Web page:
Wollaston

One day off not too long ago, I had a weird hankering to ride the Braintree Branch. The long, long, LONG nonstop stretch between JFK and North Quincy has always been so out of place to the point of being captivating especially given that it passes by Savin Hill and that an infill station somewhere halfway between would do wonders. Also oddly captivating is the state of Wollaston being the last wheelchair-inaccessible station on the Red Line so I found it worthy of a visit.

Like the rest of the Braintree Branch, Wollaston is a good example of 1970s brutalism which comes off a prototype of a lot of the transit construction after it ranging from the Haymarket North extension of the Orange Line, WMATA, MARTA, and the matching Metros in Baltimore and Miami. Its inaccessibility comes in part due to a design flaw in which access to the very shallow and often flood-prone station lobby is via stairs and that finding an easy ADA-compliant solution may not be that easy. From the lobby you have two options on where to go.

Turn left and end up on Hancock Street/MA 3A where the neighborhoods of Wollaston and Norfolk Downs have some small shops, residences, the campus of Eastern Nazarene University, and a little ways away Wollaston Beach. Turn right and you end up at the traffic mess known as Newport Avenue. On the day I went, I chose the latter because I was hungry and since the beloved Clam Box on the beach wasn’t open, my choices for food were the Wendy’s on Newport or the hot food section of the Hannaford on Hancock. I chose the former on the basis of Coke Freestyle alone to be greeted with a machine which had 80% of its flavors including all diet soda out. The trip was more vindicated when someone’s abandoned pass was found on the sidewalk which I found to be the only solace of this trip and if you lost a pass there around January 11th, I’ll gladly pay your $18 back.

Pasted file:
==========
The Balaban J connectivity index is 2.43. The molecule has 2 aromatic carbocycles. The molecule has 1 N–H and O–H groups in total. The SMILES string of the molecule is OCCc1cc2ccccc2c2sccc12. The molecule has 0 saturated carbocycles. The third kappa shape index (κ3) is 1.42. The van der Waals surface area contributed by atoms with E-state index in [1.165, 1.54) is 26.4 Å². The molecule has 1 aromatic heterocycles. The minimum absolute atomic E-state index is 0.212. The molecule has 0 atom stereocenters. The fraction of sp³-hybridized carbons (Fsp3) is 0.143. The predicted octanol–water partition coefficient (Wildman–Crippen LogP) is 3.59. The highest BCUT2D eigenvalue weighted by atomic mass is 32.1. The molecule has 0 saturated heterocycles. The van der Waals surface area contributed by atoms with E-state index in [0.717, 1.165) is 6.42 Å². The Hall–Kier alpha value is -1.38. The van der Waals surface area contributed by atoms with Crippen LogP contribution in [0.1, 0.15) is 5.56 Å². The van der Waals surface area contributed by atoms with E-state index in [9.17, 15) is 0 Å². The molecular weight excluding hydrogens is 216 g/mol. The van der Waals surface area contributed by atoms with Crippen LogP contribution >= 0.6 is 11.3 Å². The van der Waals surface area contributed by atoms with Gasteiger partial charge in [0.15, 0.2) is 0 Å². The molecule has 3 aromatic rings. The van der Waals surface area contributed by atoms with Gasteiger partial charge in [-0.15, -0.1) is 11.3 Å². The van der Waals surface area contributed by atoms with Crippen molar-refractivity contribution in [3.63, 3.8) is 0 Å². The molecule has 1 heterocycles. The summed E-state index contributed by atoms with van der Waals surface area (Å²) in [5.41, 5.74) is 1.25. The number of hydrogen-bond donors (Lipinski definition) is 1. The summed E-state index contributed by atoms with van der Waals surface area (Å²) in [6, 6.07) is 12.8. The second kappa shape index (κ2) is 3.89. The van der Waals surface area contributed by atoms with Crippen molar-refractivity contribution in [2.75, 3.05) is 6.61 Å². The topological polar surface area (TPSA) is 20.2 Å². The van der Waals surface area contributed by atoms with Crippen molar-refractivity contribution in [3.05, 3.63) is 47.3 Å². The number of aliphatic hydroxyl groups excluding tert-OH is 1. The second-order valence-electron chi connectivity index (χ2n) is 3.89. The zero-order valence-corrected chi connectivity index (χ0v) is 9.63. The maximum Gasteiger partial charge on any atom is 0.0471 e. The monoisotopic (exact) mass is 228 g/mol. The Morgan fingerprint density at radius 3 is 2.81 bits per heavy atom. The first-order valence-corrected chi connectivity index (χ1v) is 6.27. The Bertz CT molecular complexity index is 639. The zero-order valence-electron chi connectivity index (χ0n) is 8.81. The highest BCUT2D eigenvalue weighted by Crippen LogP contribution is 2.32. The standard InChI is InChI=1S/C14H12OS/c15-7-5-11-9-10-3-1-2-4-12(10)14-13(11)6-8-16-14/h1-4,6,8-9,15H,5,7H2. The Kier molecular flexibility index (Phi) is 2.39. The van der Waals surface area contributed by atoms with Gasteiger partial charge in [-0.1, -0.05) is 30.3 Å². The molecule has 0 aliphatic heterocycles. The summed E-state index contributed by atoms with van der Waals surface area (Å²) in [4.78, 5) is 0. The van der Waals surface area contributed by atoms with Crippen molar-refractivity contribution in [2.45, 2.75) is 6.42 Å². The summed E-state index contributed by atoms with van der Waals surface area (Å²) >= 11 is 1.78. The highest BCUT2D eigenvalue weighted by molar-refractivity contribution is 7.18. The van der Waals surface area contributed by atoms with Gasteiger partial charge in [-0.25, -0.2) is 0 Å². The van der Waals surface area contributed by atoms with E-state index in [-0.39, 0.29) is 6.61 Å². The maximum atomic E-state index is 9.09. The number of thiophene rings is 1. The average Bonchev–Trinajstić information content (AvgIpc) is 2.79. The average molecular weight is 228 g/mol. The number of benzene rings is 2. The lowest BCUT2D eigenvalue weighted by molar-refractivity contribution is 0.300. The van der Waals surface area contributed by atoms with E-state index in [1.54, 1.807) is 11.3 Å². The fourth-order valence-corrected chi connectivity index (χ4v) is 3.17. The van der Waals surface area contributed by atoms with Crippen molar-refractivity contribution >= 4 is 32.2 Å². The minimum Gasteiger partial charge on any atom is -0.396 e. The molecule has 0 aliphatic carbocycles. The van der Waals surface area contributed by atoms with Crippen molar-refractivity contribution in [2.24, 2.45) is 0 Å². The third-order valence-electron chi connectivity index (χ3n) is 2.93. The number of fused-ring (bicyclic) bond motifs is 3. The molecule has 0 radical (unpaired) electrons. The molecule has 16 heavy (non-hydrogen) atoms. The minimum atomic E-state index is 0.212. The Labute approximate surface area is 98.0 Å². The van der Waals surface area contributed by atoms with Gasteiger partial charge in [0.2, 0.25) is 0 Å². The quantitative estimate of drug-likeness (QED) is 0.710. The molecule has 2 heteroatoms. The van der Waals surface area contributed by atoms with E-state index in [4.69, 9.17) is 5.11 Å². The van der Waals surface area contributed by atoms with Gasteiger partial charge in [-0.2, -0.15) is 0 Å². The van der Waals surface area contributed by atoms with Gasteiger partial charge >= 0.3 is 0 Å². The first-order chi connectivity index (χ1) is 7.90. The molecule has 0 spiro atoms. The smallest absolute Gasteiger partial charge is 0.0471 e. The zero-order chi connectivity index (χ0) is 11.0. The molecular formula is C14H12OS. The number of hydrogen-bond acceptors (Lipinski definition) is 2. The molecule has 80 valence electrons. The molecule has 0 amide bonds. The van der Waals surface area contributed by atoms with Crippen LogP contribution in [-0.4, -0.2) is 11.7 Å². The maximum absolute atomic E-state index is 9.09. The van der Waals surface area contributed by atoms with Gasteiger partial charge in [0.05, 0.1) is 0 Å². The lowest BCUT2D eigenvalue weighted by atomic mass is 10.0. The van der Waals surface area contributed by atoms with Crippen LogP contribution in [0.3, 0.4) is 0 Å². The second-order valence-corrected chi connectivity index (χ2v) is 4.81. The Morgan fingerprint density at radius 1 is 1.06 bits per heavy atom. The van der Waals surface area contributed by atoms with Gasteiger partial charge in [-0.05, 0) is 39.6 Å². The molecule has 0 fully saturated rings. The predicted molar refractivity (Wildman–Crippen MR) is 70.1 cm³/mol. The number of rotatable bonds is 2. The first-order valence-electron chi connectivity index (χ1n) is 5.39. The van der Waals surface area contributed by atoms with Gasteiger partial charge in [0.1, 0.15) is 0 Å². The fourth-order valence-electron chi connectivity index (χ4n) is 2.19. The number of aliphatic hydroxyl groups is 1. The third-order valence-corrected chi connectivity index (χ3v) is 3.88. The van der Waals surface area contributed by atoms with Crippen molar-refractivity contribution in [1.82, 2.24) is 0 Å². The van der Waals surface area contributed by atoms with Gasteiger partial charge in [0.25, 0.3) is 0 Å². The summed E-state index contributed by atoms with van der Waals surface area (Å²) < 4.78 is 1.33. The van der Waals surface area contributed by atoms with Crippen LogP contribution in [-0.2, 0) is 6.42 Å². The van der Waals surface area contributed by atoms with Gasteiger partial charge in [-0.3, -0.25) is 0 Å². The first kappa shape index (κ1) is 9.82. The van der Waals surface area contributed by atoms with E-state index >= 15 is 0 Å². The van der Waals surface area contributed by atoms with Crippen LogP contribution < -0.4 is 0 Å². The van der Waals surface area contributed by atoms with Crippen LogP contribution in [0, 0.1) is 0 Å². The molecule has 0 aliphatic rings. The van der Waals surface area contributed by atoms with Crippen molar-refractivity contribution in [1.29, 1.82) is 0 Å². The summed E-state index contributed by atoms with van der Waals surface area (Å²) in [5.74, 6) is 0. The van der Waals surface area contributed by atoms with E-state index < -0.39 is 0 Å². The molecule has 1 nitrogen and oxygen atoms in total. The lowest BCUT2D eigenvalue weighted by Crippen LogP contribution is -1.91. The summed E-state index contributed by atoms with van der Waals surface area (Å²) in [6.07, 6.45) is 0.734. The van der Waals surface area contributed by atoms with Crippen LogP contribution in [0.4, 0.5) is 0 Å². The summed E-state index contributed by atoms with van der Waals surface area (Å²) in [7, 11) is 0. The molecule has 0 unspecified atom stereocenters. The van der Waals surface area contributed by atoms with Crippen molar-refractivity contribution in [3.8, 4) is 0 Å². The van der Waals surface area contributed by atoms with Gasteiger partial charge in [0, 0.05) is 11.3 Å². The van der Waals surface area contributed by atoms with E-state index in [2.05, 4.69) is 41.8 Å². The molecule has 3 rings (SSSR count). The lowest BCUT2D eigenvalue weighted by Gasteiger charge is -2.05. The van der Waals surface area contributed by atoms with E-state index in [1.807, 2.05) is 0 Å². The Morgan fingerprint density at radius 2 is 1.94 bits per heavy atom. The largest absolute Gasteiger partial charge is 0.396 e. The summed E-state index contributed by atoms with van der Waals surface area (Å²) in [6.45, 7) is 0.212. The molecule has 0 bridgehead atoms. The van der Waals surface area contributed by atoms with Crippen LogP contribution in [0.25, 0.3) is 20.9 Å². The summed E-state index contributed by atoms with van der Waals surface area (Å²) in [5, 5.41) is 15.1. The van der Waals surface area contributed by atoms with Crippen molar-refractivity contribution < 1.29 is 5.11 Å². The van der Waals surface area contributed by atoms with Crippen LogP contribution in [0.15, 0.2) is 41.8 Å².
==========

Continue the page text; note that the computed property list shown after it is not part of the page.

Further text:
I should go back on a Summer weekend day as the atmosphere would be a lot different than on warm yet overcast January day. Next time I am exploring in the other direction though.

Station: Wollaston
Rating (1-10): 6

Ridership: Heavily concentrated of those living or working in the immediate area around the station including those affiliated with Eastern Nazarene and with some beachgoers in the Summer months. This may be the least spectacular of Quincy’s quartet of stations without offices, a bus hub and a nice downtown, or a huge park-and-ride, but it serves a purpose quite well.

Pros: Elevated stations are always fun especially considering it’s the only one on the Braintree Branch and the area around the station isn’t all that bad.

Cons: Flooding, wheelchair inaccessibility, lack of pedestrian access over the tracks. Given this was designed and largely constructed in the 1960s, I wonder what people were on in designing Wollaston.

Nearby and Noteworthy: From the date of this review, only 20 days until The Clam Box opens on Wollaston Beach and this year they’re opening an ice cream shop next-door. Also, for those wanting coffee that isn’t orange and purple or involves a green mermaid, Quincy’s Coffee Break Cafe has one of their three locations right outside the station with such oddball flavors as German Chocolate Cake and Whoopie Pie.

Across the tracks from said Hannaford on the Newport Ave side is Stop & Shop’s flagship location which is quite large, has beer and wine, and is often a testing ground for new concepts and ideas in the chain.

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